I completely agree. We stopped testing after a negative blood test for celiac, but positive for allergies. I hate the doubt in the back of my mind that we should have done a biopsy or continued with possible Celiac. My son's reactions and symptoms make me question each day if there isn't something more to this than allergies. Even though the response would be the same (gluten free) I can't help but wonder. I also now look at my older children and wonder, could that be gluten related? But without a positive celiac diagnosis I wonder if I am being a hypochondriac.

My bloodwork was also negative, but I still smoke. The reason I smoke was because when I quit I got UNBEARABLE canker sores all over my mouth. At one time I could have over 30. One even ulcerated to the bone on my gums. My doctor and dentist were both baffled. The only thing that worked was to start smoking again. Could I have put Celiac/ NCGI into remission? I have read that smoking can put it off.....who knows.

Celiac is such a tricky, tricky thing! And I will always question at the back of my mind.
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#13 Mom-of-Two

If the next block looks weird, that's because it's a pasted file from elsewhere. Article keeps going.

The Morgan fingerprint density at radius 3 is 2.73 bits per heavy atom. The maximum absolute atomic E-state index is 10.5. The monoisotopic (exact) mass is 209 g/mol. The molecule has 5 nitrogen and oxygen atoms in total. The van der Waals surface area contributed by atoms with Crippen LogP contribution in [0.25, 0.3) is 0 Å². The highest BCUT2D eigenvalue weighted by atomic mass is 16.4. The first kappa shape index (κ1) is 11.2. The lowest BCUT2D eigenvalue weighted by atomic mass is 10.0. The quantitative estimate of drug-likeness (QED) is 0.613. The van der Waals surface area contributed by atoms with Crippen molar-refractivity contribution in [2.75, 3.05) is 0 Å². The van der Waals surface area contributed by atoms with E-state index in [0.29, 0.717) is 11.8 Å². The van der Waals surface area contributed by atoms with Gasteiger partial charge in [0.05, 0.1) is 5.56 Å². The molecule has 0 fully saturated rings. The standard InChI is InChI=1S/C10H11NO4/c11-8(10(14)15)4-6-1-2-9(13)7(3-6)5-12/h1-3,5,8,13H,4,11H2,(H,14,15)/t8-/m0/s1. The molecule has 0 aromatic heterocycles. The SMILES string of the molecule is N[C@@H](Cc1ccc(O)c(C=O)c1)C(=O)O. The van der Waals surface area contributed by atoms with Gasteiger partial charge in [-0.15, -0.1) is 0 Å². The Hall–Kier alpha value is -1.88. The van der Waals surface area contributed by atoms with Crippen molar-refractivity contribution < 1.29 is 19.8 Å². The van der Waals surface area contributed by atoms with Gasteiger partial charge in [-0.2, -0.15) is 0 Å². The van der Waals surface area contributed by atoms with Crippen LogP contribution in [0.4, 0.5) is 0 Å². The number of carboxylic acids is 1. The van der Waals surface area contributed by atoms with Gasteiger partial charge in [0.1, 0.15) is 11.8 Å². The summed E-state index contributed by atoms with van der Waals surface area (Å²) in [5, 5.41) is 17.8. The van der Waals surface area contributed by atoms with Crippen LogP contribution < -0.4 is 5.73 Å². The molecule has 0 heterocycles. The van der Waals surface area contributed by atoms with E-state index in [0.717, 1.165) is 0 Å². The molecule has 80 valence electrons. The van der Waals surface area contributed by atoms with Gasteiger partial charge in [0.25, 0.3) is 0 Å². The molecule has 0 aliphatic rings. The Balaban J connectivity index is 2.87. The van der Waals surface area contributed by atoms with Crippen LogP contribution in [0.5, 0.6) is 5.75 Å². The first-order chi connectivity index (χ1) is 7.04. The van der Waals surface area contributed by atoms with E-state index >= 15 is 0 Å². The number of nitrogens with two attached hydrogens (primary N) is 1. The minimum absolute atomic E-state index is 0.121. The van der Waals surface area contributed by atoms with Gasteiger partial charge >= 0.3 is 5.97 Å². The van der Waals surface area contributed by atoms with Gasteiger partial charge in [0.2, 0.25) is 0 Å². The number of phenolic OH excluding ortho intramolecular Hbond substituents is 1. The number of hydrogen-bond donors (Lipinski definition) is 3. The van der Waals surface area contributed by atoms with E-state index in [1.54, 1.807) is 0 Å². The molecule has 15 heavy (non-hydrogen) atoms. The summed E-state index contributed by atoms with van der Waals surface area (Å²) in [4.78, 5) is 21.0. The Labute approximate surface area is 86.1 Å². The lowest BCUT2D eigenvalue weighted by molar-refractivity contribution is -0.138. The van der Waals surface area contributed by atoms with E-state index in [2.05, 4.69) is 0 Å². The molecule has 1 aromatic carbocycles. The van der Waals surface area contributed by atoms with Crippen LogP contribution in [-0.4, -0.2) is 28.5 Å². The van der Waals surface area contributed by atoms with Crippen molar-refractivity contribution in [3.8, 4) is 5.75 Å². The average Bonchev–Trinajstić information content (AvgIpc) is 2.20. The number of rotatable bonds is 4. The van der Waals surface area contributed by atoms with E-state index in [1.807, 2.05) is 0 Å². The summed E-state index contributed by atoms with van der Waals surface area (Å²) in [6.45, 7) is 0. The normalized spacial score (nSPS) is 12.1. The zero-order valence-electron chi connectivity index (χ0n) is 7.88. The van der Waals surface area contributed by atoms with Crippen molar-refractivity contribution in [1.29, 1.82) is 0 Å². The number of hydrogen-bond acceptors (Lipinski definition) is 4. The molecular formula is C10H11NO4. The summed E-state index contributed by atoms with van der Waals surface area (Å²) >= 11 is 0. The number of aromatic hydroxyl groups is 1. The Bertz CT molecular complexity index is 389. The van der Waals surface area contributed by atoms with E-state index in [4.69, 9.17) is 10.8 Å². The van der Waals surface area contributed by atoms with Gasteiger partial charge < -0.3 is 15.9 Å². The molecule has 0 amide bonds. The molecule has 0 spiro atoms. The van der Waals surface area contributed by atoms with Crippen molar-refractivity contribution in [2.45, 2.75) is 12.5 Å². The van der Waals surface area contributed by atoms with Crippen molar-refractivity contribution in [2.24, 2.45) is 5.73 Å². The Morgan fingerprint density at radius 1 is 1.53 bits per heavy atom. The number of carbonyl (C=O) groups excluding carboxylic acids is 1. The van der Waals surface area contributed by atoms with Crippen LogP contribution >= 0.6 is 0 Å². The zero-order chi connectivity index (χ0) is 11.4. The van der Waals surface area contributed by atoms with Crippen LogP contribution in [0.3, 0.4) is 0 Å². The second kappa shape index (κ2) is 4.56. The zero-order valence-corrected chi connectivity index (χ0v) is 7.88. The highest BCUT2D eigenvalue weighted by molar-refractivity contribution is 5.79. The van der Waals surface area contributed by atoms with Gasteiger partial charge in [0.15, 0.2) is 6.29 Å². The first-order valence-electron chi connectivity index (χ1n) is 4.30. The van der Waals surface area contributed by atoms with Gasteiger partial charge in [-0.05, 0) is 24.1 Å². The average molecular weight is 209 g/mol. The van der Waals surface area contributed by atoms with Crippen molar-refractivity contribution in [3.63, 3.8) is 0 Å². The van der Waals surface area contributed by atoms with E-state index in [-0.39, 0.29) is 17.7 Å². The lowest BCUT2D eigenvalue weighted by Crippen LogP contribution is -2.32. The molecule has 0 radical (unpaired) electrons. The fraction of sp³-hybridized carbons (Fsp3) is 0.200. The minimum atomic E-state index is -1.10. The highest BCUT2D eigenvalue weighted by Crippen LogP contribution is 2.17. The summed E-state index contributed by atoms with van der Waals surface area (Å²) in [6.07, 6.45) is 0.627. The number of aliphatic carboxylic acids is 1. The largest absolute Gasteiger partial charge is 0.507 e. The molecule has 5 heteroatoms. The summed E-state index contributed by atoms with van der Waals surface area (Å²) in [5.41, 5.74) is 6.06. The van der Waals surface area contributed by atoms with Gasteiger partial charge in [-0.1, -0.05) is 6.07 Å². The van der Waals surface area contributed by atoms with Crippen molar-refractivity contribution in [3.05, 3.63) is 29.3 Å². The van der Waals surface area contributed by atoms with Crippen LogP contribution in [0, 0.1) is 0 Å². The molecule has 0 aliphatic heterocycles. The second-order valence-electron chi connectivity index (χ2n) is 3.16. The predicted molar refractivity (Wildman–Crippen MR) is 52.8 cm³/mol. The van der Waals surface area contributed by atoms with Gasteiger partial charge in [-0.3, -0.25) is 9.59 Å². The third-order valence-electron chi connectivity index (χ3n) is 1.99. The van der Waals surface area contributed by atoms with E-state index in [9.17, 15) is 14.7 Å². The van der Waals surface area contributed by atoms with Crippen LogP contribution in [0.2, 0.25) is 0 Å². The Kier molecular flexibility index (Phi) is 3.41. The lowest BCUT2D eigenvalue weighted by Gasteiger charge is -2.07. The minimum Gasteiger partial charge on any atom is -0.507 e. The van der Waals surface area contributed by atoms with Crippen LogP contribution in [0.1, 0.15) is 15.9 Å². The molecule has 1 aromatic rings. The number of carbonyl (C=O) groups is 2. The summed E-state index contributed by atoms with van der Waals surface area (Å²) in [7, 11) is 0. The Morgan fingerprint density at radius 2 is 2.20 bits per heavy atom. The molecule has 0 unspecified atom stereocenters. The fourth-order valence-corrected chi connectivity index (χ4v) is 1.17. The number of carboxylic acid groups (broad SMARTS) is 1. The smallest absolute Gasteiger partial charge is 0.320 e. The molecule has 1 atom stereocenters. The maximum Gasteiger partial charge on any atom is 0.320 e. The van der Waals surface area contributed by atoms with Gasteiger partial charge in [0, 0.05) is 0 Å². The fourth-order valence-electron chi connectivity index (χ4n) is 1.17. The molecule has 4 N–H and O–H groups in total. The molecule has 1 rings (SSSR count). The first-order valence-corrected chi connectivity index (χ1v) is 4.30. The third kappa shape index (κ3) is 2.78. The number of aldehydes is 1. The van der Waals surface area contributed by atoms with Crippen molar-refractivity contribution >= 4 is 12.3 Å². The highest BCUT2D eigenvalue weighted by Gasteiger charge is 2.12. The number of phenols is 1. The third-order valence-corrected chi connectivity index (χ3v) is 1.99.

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Posted 09 July 2012 - 10:51 AM

Exactly. Well said, I will be the type of person with that nagging what if in the back of my mind---- making her gluten free is not a problem, and she is accepting of it at almost 8 years old, very willing and fine with the changes that are happening. Great attitude. The point is, I know how careful I need to be, eating out, cross contamination, etc so I just feel as though it's necessary to KNOW for absolute certain she has celiac disease. I have done TONS of research and feel that the ttg test is very accurate for a diagnosis, combined with her genetic history since I have it myself. However I doubt myself when I hear a GI dr tell me (an experienced one) that I should keep her on gluten and re-check her in 6 months because high ttg can mean other autoimmune diseases....we actually had her tested 18 months ago for juvenille arthritis because of her joint pain (negative). She is very healthy and has no signs of other illness, only goes to the pediatrician once a year for checkup! Like I said, he said he will check her EMA and the genetic testing, as well as vitamin deficiency just to give us more info to go on.